The perishable and the permanent

  • Tjalling Mulder / Fine Art / Honours Programme

Tjalling Mulder graduated from the Bachelor in Fine Art and from the Honours Programme in June 2013. Tjalling worked a lot with ceramics and other, perishable materials. During the Honours Programme, he investigated different strategies for exhibiting and conserving his own work, and reflected on the role of the process of decay.

 

Research for the Honours Programme
Tjalling specialised in the use of organic materials that decompose naturally. ‘I’m interested in the concept of motion: a work of art undergoes a process, meaning it’s in a constant state of change. This became the starting point for my research for the Honours Programme, during which I reflected over and over again on my own art work.’

 

Mould, bacteria and cadavers
‘I started by analysing how restorers manage to restore and preserve organic materials, what rules they are bound by, and how those rules might influence the preservation of my own work. Next I researched how established artists deal with perishable materials and what measures they take when exhibiting their works. I focussed on two specific artists: Dieter Roth and Damien Hirst. Roth makes biodegradable works from foodstuffs and Hirst works a lot with the preservative formaldehyde and with dead animal cadavers. Whereas Roth allows mould and bacteria to change his work irreversibly, Hirst refreshes his works when the rotting starts to becomes visible. I use both of these strategies in my own work.’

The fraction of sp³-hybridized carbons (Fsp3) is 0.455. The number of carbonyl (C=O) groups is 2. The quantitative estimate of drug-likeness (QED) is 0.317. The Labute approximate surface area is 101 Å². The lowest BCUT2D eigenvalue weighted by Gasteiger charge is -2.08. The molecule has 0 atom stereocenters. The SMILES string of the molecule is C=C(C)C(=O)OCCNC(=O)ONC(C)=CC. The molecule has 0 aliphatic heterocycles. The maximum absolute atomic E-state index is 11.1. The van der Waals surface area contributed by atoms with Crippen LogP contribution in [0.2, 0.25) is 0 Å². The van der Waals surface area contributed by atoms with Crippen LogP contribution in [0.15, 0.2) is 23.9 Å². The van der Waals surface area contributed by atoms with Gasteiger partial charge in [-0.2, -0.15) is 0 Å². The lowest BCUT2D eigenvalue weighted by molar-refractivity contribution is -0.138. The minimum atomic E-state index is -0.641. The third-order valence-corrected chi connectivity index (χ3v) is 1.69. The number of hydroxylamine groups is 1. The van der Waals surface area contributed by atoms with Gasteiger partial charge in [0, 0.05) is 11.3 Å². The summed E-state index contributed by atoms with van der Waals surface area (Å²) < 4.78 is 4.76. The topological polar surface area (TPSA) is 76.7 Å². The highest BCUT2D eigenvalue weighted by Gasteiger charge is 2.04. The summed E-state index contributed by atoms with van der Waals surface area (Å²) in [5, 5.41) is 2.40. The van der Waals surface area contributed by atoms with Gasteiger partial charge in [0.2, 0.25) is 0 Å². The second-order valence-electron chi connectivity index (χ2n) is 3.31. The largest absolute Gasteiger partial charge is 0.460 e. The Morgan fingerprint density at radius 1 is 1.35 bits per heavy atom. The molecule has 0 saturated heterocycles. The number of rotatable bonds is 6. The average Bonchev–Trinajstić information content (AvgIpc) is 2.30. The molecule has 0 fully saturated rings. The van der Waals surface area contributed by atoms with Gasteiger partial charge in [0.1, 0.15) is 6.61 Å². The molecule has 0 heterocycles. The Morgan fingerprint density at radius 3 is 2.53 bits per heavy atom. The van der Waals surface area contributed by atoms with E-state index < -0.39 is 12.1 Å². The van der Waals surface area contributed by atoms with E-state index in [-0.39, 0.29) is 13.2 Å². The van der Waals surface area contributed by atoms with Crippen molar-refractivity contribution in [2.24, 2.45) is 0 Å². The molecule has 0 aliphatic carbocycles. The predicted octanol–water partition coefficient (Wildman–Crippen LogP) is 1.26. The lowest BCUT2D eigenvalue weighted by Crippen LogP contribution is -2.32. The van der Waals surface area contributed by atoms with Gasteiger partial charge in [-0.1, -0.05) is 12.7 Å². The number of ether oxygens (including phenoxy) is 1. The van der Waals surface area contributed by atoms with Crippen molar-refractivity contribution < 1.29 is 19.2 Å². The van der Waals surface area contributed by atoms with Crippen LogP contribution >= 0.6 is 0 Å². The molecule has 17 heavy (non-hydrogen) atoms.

Ceramics
‘While researching the use of organic materials, I also specialised in the art of ceramics. What happens if both materials – the perishable and the permanent – are combined? Based on my own objects and my ideas on the preservation and care of these objects, I reached the conclusion that clear manuals and documentation are essential for exhibiting and preserving my materials. The research for the Honours Programme helped me to better identify the qualities and weaknesses in my artistic work.’

 

Take a look at the Honours Programme research projects